A Wyoming visit to us meant seeing friends, so off we went to the towns of Sheridan, Gillette and Sundance. These towns are all three unique places to visit in Wyoming, so we hope you’ll enjoy our short tours. Noelle here, by the way.
Sheridan, Wyoming is off Hwy 90 close to the middle of the state, but way up North. It’s about midway between Yellowstone National Park and Mount Rushmore. The Bighorn Mountain is right in your face, and two National Historic Sites grace the area. Medicine Wheel and the Sheridan Inn are both great stops. I really wanted to go to Medicine Wheel, but everything I read said it was likely already too hard to get to because of the weather.
Related: Check out our trip to Yellowstone National Park.
The week before our Wyoming visit, the area got a big snow dumb. Some areas had up to a foot of snow. But by the time we arrived in mid-October, the snow had melted and the weather was sunny again. So I’m hoping that next time we visit our friends, David and Sharlyn, we’ll make it to the Medicine Wheel. It’s about 1,500 years old and is a stone formation with 28 spokes leading to seven main points. The 28 spokes allude to the 28 day lunar cycle. And the 7 main stone formations are the seven sacred directions: East, South, West, North, Mother Earth, Father Sky and the Sacred Center. See why I want to go there? It’s a sacred ceremonial ground, which just seems too awesome. Next time…
Anyway…another place that looks pretty cool in Sheridan is The Mint. It’s a bar. Yep, that’s how I roll. However, this is a really old bar, by Old West standards anyway, opening in 1907. During Prohibition, The Mint was a cigar company and soda shop. But it also had a speakeasy a the back of the shop. So folks having been meeting here for a drink for a veeerrry long time.
Visiting Friends in Sheridan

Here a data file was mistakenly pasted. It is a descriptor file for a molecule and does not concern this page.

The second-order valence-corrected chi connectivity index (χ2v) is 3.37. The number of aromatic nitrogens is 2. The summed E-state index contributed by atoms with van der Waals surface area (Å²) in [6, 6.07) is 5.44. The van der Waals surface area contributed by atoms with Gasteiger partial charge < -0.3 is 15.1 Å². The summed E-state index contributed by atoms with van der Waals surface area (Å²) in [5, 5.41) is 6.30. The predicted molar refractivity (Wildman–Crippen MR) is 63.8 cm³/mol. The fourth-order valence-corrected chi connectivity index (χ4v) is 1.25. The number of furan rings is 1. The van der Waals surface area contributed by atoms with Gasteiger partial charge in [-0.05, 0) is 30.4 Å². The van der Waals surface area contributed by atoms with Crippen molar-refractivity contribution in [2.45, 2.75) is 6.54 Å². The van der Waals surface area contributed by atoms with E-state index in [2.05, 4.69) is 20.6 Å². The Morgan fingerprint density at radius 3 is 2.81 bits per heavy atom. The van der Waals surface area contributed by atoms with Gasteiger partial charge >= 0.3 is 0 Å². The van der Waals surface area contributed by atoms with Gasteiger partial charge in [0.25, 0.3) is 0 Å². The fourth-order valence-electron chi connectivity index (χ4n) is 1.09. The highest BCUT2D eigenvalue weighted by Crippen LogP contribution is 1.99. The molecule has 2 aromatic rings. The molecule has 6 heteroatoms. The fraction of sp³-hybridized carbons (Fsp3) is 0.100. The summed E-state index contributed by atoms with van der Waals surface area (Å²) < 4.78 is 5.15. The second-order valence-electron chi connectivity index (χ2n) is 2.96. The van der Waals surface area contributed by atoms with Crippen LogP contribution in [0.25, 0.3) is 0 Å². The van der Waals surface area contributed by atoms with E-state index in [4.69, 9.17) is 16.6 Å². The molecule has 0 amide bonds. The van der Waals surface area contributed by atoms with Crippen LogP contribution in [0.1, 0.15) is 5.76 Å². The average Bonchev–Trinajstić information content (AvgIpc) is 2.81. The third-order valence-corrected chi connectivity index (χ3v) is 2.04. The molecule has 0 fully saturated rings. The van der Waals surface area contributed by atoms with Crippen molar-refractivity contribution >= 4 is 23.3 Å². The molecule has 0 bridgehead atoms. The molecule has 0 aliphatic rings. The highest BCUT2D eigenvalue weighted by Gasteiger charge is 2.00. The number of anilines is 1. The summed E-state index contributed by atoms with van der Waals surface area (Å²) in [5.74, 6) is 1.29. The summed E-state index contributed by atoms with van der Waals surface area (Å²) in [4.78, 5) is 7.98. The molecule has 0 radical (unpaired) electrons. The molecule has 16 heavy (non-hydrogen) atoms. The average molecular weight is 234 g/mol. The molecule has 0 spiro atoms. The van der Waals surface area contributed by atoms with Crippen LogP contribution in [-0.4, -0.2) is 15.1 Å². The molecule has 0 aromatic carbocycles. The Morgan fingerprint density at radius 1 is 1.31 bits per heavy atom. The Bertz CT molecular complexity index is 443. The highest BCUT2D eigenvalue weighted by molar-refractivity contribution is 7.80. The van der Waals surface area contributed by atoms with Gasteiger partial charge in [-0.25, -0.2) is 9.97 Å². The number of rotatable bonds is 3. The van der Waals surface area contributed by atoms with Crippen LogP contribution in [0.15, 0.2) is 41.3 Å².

Steve and I got to meet back up with Red Teacup, who we met on the Pacific Crest Trail in 2019. David is a high school history teacher, who also just happens to be a chainsaw wood carver! Pretty dang cool. We also got to meet his beautiful wife, Sharlyn, who so graciously opened her home to us and cooked us amazing meals. Our time with the two of them felt very special and we sure hope to come back in warmer weather for a little hiking. Maybe even backpacking!
They took us around town to show us some of David’s wood carvings. What a special treat. We went to the Kendrick Mansion to see David’s clockwork carving and then into the Park to see a few more. I felt like an honored guest as we wandered about looking at carvings. Couldn’t have asked for a better day! Thanks for your hospitality, David and Sharlyn!
Our Wyoming visit included a stop to the town of Gillette, where we stopped in to see our friends Justin and Liz. We originally met them in Tulsa, Oklahoma but they’ve since relocated back to Liz’s hometown. She grew up here in Gillette and she gave us a driving tour of the city. Her parents owned a drive in theater and also a regular theater in town, when she was a child. They were very involved in town-life and her mom even served on a committee to get the city’s huge entertainment complex built. Cam-Plex Park encompasses over 1,000 acres of land and features a fine arts theater, a convention/exhibit hall, two multi-purpose pavilions, a race track, rodeo grounds, five campgrounds and a 21 acre park and picnic area. It’s very impressive!
Steve and I got to share a wonderful dinner with Justin and Liz. Then we sampled different flavors of mead from Justin’s workplace, Big Lost Meadery and Brewery. As we were all prepping for dinner, I overheard Justin telling Steve about a cocktail competition, which featured mead. Well, I heard “meat” and couldn’t understand why anyone would want a cocktail with meat in it. Wasn’t till later, when we were sampling that I understood…